Audrey Ferguson didn't want her roommate talking to Douglas County Sheriff's detectives about what she knew about Anthony Vital's murder.
And, for that, she was charged with obstruction.
But Wednesday, during Ferguson's preliminary hearing on the charge, a Douglas County district judge questioned whether those charges should stand.
Judge Michael Malone said he wants attorneys to submit more information in writing to him as he considers whether Ferguson should stand trial.
Ferguson, 49, was charged with obstructing the investigation into Vital's death after James Neal Williams, who at the time was an inmate at the Douglas County Jail, told officers that Ferguson may have had bloody clothes at her apartment associated with the murder.
After deputies served a search warrant Nov. 9 at Ferguson's apartment, 2558 Redbud Lane, detectives tried to interview both Ferguson and her roommate, Deputy Chris Thomas testified Wednesday.
As Thomas and seven other investigators interviewed Ferguson and her roommate at their apartment, Ferguson allegedly told her roommate not to cooperate, and eventually told the sheriff's deputies to leave.
"The interview had to stop, and they had to regroup," Assistant District Attorney James McCabria said in court Wednesday.
When detectives later called the apartment to try to convince Ferguson's roommate to talk, Ferguson allegedly took the phone and hung up on investigators, said Patrick Pollock, a detective with the sheriff's office.
McCabria argued that because of Ferguson's pressure, the roommate did not cooperate with deputies.
"Clearly, the purpose of the defendant was to frustrate the investigation," McCabria said.
But defense attorney Kevin Babbit told Malone that both Ferguson and her roommate were adults, more than capable of making their own decisions in their own home. Plus, he said, because the search warrant had been successfully executed, Ferguson didn't actually interfere with the investigation.
"(The deputies) didn't have the power to make anyone speak to them," Babbit said in court.
Both Ferguson and her roommate also were subpoenaed to testify at a closed-door inquisition hearing to gather more information. Little information was provided about the inquisition during Wednesday's hearing.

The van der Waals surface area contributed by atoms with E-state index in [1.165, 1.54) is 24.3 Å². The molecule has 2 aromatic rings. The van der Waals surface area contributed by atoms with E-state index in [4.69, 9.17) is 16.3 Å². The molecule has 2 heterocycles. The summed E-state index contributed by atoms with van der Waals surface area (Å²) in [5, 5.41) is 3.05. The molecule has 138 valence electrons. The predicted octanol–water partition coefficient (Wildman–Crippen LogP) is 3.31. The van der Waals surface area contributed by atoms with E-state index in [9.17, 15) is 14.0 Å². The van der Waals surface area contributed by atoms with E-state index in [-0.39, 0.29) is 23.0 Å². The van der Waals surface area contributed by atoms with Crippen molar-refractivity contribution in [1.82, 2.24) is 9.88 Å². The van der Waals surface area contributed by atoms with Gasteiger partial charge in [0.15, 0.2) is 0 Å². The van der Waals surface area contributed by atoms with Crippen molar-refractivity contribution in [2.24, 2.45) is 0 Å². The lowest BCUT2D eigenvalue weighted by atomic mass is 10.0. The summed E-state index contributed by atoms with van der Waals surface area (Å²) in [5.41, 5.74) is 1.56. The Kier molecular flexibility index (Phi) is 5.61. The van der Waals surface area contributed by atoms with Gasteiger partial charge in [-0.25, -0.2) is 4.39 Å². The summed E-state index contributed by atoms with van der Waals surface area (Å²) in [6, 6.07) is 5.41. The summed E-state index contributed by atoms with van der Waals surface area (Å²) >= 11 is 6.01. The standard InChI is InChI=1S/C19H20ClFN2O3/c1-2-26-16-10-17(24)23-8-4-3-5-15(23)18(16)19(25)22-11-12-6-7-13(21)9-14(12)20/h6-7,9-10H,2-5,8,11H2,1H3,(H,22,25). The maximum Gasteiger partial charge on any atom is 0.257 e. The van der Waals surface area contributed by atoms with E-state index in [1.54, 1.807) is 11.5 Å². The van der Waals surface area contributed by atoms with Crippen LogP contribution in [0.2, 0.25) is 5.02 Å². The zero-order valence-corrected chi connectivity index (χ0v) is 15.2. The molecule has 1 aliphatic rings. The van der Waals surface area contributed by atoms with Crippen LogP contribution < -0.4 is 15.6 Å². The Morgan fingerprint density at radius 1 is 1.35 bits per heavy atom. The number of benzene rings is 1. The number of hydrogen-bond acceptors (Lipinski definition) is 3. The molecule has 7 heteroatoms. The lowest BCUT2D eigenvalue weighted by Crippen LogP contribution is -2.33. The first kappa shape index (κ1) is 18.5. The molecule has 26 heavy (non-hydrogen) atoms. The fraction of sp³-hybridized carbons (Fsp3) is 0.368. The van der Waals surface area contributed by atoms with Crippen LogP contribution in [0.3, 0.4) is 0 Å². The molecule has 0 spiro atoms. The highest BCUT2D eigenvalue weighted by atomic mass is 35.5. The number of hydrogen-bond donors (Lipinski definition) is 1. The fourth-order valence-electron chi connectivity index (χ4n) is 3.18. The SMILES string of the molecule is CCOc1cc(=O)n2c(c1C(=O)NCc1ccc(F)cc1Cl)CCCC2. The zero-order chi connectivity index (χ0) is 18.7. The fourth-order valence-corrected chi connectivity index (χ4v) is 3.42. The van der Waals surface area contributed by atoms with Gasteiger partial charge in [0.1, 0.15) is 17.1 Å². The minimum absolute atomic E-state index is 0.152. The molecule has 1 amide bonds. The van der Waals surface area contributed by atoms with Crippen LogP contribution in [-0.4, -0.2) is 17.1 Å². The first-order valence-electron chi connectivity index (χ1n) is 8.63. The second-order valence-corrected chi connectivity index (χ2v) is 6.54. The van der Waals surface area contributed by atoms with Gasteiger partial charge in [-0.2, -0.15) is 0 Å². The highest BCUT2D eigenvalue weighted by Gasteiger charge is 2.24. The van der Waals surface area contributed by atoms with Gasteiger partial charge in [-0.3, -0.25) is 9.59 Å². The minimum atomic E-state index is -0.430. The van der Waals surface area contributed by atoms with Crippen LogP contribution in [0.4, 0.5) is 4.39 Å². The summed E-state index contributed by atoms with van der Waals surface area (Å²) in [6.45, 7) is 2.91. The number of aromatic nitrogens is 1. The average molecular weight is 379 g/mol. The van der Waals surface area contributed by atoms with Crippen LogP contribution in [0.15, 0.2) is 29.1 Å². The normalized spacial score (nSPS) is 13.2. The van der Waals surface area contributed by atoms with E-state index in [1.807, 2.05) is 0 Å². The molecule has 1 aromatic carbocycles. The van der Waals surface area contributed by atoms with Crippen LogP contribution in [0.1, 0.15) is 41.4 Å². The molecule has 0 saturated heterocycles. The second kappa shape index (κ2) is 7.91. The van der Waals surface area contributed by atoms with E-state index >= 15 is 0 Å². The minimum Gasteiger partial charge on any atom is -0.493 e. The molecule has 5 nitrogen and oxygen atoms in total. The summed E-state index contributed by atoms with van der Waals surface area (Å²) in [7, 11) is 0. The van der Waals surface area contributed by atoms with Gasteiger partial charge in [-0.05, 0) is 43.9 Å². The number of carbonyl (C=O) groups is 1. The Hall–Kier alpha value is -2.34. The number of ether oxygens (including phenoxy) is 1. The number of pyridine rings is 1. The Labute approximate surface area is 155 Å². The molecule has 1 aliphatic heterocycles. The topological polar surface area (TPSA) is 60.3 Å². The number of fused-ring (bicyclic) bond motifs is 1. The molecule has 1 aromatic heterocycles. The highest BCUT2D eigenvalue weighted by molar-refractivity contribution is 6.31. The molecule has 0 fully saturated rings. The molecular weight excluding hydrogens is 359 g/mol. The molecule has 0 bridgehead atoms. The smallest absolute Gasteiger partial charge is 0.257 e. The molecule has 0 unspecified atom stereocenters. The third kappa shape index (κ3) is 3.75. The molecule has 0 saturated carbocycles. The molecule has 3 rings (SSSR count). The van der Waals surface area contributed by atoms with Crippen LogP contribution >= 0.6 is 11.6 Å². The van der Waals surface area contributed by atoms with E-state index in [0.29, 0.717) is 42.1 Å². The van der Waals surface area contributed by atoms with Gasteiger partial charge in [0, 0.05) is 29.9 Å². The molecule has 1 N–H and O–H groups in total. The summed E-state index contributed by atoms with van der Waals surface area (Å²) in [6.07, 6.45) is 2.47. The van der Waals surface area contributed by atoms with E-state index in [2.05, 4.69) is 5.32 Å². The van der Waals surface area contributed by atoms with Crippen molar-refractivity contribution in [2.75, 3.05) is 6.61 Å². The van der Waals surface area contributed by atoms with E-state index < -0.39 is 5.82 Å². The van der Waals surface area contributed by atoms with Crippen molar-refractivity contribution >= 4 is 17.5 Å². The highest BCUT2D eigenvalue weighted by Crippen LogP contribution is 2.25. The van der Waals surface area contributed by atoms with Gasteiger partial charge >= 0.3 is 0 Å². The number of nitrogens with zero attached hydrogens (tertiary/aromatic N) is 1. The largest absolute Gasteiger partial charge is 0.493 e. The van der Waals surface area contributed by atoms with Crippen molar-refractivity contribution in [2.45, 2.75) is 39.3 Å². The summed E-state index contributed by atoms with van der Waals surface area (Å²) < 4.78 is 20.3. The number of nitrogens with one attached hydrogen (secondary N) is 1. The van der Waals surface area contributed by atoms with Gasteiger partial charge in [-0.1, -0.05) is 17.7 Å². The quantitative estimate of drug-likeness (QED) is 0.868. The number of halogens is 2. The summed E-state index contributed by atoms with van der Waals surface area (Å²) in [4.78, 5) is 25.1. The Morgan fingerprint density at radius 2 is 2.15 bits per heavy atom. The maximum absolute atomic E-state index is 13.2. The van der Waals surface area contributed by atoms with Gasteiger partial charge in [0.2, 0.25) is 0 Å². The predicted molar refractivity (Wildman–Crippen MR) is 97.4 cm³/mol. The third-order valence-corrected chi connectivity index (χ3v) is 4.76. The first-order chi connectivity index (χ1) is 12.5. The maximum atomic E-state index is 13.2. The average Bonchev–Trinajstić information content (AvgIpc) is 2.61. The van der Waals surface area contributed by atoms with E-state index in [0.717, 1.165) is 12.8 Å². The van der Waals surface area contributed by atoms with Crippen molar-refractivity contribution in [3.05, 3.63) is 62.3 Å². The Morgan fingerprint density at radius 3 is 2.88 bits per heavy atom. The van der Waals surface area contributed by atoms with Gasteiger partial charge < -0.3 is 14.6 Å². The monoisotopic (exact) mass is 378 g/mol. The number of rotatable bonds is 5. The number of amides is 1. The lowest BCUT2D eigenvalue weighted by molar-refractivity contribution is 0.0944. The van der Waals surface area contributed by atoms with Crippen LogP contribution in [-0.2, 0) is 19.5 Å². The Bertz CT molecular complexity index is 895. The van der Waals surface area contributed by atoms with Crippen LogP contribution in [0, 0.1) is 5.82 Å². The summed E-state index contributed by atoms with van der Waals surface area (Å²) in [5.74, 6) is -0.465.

After testimony from the deputies, the judge questioned the validity of the charges, asking McCabria if Ferguson had done anything wrong, other than exercise her freedom of speech.
"Doesn't she have the right to go about her home, acting the way she wants to act?" Malone asked. "Or did it become a mini police station?"
Instead of ruling Wednesday whether the case should go to trial, Malone ordered McCabria and Babbit to prepare more information explaining their cases. Oral arguments will resume March 9.
Meanwhile, James Neal Williams has pleaded guilty to his own obstruction charge. But he disappeared after Judge Paula Martin allowed him a one-day furlough Jan. 10 to visit his girlfriend who allegedly was in the hospital.
District Attorney Charles Branson said Martin issued the unsupervised furlough even after he requested that an officer monitor Williams while he was out of jail.
Williams, who is not back in custody, is scheduled for sentencing later this week.
Two other people have been charged in connection with the shooting.
Carlos "Smurf" Green, 21, Lawrence, was charged in early January for being a felon in possession of a handgun on Oct. 14 - the day of Vital's murder. He remains in Douglas County Jail, awaiting a March 28 trial.
A fourth defendant, Major C. "Ja Ja" Edwards, 27, is awaiting trail in U.S. District Court in Kansas City, Kan. His trial has been delayed pending a psychological evaluation.